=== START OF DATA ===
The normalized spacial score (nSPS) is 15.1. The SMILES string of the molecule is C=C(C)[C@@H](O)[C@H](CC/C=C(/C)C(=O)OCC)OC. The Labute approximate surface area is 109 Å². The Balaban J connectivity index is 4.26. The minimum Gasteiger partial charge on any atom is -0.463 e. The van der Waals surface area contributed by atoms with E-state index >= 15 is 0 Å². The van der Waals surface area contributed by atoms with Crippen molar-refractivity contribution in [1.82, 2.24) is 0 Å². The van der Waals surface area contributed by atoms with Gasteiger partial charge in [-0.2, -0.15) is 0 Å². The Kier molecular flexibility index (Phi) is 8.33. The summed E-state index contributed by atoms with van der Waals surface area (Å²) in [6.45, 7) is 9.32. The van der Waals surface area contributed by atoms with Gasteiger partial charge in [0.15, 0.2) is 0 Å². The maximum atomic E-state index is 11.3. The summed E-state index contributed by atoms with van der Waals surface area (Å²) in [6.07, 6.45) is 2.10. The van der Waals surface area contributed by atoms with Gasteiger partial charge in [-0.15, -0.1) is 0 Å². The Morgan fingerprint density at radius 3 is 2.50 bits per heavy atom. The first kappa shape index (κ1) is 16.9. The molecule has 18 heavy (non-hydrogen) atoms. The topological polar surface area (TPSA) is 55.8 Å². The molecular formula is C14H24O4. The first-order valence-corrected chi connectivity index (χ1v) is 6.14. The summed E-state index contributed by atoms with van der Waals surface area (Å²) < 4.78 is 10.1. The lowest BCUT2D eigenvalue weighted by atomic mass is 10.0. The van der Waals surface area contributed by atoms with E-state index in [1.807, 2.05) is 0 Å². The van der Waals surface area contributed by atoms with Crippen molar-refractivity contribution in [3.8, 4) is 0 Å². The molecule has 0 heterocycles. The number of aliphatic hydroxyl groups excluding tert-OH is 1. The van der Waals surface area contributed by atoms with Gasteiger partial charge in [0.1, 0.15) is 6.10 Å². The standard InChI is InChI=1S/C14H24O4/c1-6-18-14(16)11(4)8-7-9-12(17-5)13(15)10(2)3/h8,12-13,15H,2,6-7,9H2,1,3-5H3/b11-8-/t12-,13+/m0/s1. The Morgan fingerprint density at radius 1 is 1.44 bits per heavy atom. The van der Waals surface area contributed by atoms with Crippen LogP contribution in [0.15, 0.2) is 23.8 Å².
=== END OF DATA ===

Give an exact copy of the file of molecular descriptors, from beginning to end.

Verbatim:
The normalized spacial score (nSPS) is 15.1. The SMILES string of the molecule is C=C(C)[C@@H](O)[C@H](CC/C=C(/C)C(=O)OCC)OC. The Labute approximate surface area is 109 Å². The Balaban J connectivity index is 4.26. The minimum Gasteiger partial charge on any atom is -0.463 e. The van der Waals surface area contributed by atoms with E-state index >= 15 is 0 Å². The van der Waals surface area contributed by atoms with Crippen molar-refractivity contribution in [1.82, 2.24) is 0 Å². The van der Waals surface area contributed by atoms with Gasteiger partial charge in [-0.2, -0.15) is 0 Å². The Kier molecular flexibility index (Phi) is 8.33. The summed E-state index contributed by atoms with van der Waals surface area (Å²) in [6.45, 7) is 9.32. The van der Waals surface area contributed by atoms with Gasteiger partial charge in [0.15, 0.2) is 0 Å². The maximum atomic E-state index is 11.3. The summed E-state index contributed by atoms with van der Waals surface area (Å²) in [6.07, 6.45) is 2.10. The van der Waals surface area contributed by atoms with Gasteiger partial charge in [-0.15, -0.1) is 0 Å². The Morgan fingerprint density at radius 3 is 2.50 bits per heavy atom. The first kappa shape index (κ1) is 16.9. The molecule has 18 heavy (non-hydrogen) atoms. The topological polar surface area (TPSA) is 55.8 Å². The molecular formula is C14H24O4. The first-order valence-corrected chi connectivity index (χ1v) is 6.14. The summed E-state index contributed by atoms with van der Waals surface area (Å²) < 4.78 is 10.1. The lowest BCUT2D eigenvalue weighted by atomic mass is 10.0. The van der Waals surface area contributed by atoms with E-state index in [1.807, 2.05) is 0 Å². The van der Waals surface area contributed by atoms with Crippen molar-refractivity contribution in [3.8, 4) is 0 Å². The molecule has 0 heterocycles. The number of aliphatic hydroxyl groups excluding tert-OH is 1. The van der Waals surface area contributed by atoms with Gasteiger partial charge in [0.1, 0.15) is 6.10 Å². The standard InChI is InChI=1S/C14H24O4/c1-6-18-14(16)11(4)8-7-9-12(17-5)13(15)10(2)3/h8,12-13,15H,2,6-7,9H2,1,3-5H3/b11-8-/t12-,13+/m0/s1. The Morgan fingerprint density at radius 1 is 1.44 bits per heavy atom. The van der Waals surface area contributed by atoms with Crippen LogP contribution in [0.15, 0.2) is 23.8 Å².